Wednesday, December 26, 2007

The New Math

I'm on call in the OR. The list of urgent and emergent surgeries gets longer and longer. As the day wears on, the anesthesiologists and the OR nurses become weary.

I don't even remember the first operation of the day. At 2:45 AM we finish the last operation. I write out orders to the recovery room nurse for pain medication and send the junior resident to get some rest. I stay to write out the log of the cases that were done on call. At 3 AM my beeper jars my senses. The supervising nurse in the OR informs me that the surgeons are rushing up with a trauma victim from Gaza.

I call the junior resident and tell him to prepare OR 5 for an emergency operation. The surgeons burst in with the patient. It is a Palestinian with a gunshot wound to the abdomen. He underwent an initial emergency surgery in Gaza, but because of ongoing bleeding, the hospital there requested transfer to Soroka for further treatment.

We often get referrals from Gaza, so this was not unusual. The circumstances surrounding the incident were unclear, but the victim was not shot by Israeli soldiers. We assumed that he was injured during infighting among Palestinian factions.

We transferred the young man to the operating table, he was barely conscious, he was cold, and his pulse was barely palpable: all hallmarks of severe hemorrhagic shock.

As the surgeons opened up the abdomen the extent of his injuries was appalling. The bullet entered the right lung, passed through the diaphragm shredding the liver, part of the small bowel and the right kidney finally lodging in the pelvis. Our surgeons admired the Gazan surgeons’ work. They had resected most of the liver, the small bowel and removed the damaged kidney. They anastomosed (connected) the stomach to the stump of the bowel. The sutures were perfect. These guys definitely know how to sew.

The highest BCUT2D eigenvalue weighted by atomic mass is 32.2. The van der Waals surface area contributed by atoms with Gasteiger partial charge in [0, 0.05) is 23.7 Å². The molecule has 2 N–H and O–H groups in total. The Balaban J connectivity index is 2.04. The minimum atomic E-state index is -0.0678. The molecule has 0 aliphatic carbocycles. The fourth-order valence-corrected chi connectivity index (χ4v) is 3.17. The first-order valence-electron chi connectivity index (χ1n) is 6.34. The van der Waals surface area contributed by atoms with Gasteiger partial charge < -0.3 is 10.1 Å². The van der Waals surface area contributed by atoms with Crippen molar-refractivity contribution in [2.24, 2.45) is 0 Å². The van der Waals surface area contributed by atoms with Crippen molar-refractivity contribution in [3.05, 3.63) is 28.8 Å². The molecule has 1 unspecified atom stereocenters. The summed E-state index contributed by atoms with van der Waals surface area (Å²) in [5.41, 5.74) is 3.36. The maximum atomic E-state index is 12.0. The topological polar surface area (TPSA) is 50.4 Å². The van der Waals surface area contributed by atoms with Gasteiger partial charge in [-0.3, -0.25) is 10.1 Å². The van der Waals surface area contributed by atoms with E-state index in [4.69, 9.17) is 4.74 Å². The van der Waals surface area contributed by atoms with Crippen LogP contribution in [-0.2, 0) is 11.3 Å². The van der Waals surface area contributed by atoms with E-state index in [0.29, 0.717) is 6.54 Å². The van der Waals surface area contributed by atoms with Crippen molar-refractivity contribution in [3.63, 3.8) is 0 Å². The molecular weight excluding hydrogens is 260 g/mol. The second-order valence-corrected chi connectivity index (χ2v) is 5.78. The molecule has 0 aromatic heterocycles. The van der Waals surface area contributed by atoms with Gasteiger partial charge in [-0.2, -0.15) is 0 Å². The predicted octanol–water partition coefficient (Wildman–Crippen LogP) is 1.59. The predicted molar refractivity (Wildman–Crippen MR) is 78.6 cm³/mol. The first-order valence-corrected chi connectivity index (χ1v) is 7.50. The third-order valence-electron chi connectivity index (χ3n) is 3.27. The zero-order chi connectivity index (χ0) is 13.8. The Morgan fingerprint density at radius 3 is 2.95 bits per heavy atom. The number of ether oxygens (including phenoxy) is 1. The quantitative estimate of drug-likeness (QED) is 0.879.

Unfortunately, their post-op treatment is less optimal and the patient continued to bleed because of consumption of clotting factors. Although the surgeons urged me to infuse blood, I started with plasma in order to replenish the clotting factors. The only documentation we received described the surgical procedure performed. There was no information as to which blood products the victim received. My instincts were right, the oozing stopped and then I started to infuse blood. The patient’s blood pressure stabilized but remained low. We transferred the patient to the Intensive Care Unit. By the time we were finished, it was 7 AM. Time to sign out.

These “on calls” are killing me. They are becoming harder and harder. Operating through the night has become the rule rather than the exception. Maybe it's the caseload which has become endless, or maybe I'm getting older, or maybe it's both. I go home feeling like I'm observing the world from inside an aquarium.

At the bus stop someone asks me a question, his voice sounds like it's emanating from a tape recorder with low batteries. I haven't the foggiest idea what he wants from me. He points to his wrist. Assuming he wants to know what time it is, I say "7:20."

Apparently I was right because he turns away. I hook up my ears to my MP3 player and try my best to ignore the world. At home, I shower and collapse in bed.